Jobs And The American Dream

7K0A0896Don’t get too caught up in making money or having a job, get excited about the fact that you can design your life.

Quote attributed to: Darren L. Johnson

 

Does Job Growth Translate To Achieving The American Dream?

I read a post by one of my favorite bloggers (Bill McMeekin) entitled 10 States With the biggest Job Growth. It got me wondering if there is a strong correlation between job growth in a state and the resident perception of the degree to which they are achieving their American Dream.

It is a particularly relevant question since the economic development profession and elected officials place such strong emphasis on year over year job growth as evidence of success. But, do more jobs available in a state translate into better attainment of the American Dream?

Maybe not so surprising (particularly to my regular readers) the answer is NO.

The Data

Before you start formulating your counterpoints, take a look at the data:

 

Job Growth Vs ADCI copy

 

Why Doesn’t It Translate?

First, the American Dream is about more than simply having a job. Xavier University’s research indicates the American Dream is comprised of 5 key dimensions, only one of which is economic.

Economic – satisfaction, freedom and progress with respect to finances, job, home ownership and health care.

Well-Being – extent of contentment, health and prosperity in life.

Societal – extent to which the government, businesses and people are fair and trustworthy.

Diversity – attitudes toward the assimilation of differences in one’s community.

Environment – the extent of pollution in the air, food, water and land that is encountered on a regular basis.

For example, having a job does not solve the problem of feeling you have no say or that you can’t trust CEOs and elected officials to make decisions that are in your best interest. Having a job doesn’t make the feeling of being discriminated by society go away. Having a job doesn’t offset the potential negative impact of civil rights issues on resident perception regarding attainment.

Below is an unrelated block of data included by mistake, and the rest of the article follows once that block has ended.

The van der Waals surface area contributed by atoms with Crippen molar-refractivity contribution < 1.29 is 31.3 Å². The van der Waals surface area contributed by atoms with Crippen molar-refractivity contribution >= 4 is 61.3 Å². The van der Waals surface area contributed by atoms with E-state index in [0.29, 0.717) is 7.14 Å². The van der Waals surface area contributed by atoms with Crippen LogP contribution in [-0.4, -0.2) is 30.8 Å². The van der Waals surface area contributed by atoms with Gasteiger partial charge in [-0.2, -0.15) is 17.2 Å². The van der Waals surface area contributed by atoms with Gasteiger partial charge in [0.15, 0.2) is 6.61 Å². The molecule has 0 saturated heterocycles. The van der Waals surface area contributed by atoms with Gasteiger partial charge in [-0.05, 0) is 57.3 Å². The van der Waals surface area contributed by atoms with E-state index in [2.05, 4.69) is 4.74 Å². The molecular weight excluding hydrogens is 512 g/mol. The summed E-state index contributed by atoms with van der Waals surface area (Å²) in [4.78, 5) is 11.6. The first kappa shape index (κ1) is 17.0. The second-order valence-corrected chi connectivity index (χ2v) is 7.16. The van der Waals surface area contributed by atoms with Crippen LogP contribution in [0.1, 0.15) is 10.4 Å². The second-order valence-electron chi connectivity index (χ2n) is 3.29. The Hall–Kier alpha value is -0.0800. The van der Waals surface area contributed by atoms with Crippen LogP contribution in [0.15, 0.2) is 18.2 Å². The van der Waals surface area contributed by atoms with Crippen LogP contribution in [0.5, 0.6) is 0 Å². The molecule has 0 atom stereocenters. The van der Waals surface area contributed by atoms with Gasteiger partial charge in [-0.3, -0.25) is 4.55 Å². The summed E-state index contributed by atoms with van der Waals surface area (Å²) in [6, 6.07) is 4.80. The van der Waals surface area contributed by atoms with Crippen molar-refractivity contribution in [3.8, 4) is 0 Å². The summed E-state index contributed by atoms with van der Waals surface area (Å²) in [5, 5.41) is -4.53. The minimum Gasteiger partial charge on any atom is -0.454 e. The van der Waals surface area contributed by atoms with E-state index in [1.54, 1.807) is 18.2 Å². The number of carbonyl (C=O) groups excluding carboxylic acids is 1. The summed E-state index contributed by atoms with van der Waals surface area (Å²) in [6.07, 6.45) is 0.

Second, incremental job growth in a state does not have a noticeable impact on the majority of residents. Note the emphasis on the word noticeable. Arguments regarding increased tax revenue and consumer spending not withstanding, when measured against the backdrop of state finances the impact doesn’t materially change the lives of people living in the state. Consider California with a population of roughly 39 million people. The new jobs created directly impact only 1% of residents. And you also have to take into account that many of the new jobs were filled with either California residents who were hired away from California companies or new residents who moved to California because they were hired to fill the jobs.

Third, the importance of jobs is not the same for all residents. For example, retirees are far more concerned about health care than employment and right or wrong students tend to be more concerned about getting good grades (yes, students will ultimately need jobs, but that isn’t their current worry).

Does This Mean Attracting Jobs Is A Waste Of Time?

Hardly. It simply means that year-over-year job growth is not the full solution. It is a step in the right direction, but far more than just job growth is required if we want to better enable residents to achieve their American Dream.

If you’d like to read about what the economic development profession might be better served to focus on, check out this post on changing the dialogue.

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